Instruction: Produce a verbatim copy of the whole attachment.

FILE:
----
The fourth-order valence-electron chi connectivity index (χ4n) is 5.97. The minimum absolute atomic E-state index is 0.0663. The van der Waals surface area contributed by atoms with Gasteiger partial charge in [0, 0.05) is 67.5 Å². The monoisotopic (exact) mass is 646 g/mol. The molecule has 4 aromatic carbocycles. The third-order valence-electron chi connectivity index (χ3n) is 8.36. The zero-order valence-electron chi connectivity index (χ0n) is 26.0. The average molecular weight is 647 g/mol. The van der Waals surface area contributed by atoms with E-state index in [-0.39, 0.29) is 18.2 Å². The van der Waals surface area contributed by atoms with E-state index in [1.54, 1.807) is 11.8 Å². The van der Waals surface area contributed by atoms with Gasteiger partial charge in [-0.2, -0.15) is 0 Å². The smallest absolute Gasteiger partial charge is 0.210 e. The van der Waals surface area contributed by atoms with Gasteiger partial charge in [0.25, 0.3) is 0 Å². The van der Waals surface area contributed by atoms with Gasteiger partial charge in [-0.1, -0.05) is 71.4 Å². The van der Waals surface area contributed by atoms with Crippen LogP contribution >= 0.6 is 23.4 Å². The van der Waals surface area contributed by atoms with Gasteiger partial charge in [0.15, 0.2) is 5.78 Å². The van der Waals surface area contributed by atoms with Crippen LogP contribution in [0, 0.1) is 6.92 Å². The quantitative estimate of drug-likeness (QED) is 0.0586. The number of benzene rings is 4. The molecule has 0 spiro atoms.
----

The fourth-order valence-electron chi connectivity index (χ4n) is 5.97. The minimum absolute atomic E-state index is 0.0663. The van der Waals surface area contributed by atoms with Gasteiger partial charge in [0, 0.05) is 67.5 Å². The monoisotopic (exact) mass is 646 g/mol. The molecule has 4 aromatic carbocycles. The third-order valence-electron chi connectivity index (χ3n) is 8.36. The zero-order valence-electron chi connectivity index (χ0n) is 26.0. The average molecular weight is 647 g/mol. The van der Waals surface area contributed by atoms with E-state index in [-0.39, 0.29) is 18.2 Å². The van der Waals surface area contributed by atoms with E-state index in [1.54, 1.807) is 11.8 Å². The van der Waals surface area contributed by atoms with Gasteiger partial charge in [-0.2, -0.15) is 0 Å². The smallest absolute Gasteiger partial charge is 0.210 e. The van der Waals surface area contributed by atoms with Gasteiger partial charge in [0.25, 0.3) is 0 Å². The van der Waals surface area contributed by atoms with Gasteiger partial charge in [-0.1, -0.05) is 71.4 Å². The van der Waals surface area contributed by atoms with Crippen LogP contribution >= 0.6 is 23.4 Å². The van der Waals surface area contributed by atoms with Gasteiger partial charge in [0.15, 0.2) is 5.78 Å². The van der Waals surface area contributed by atoms with Crippen LogP contribution in [0, 0.1) is 6.92 Å². The quantitative estimate of drug-likeness (QED) is 0.0586. The number of benzene rings is 4. The molecule has 0 spiro atoms.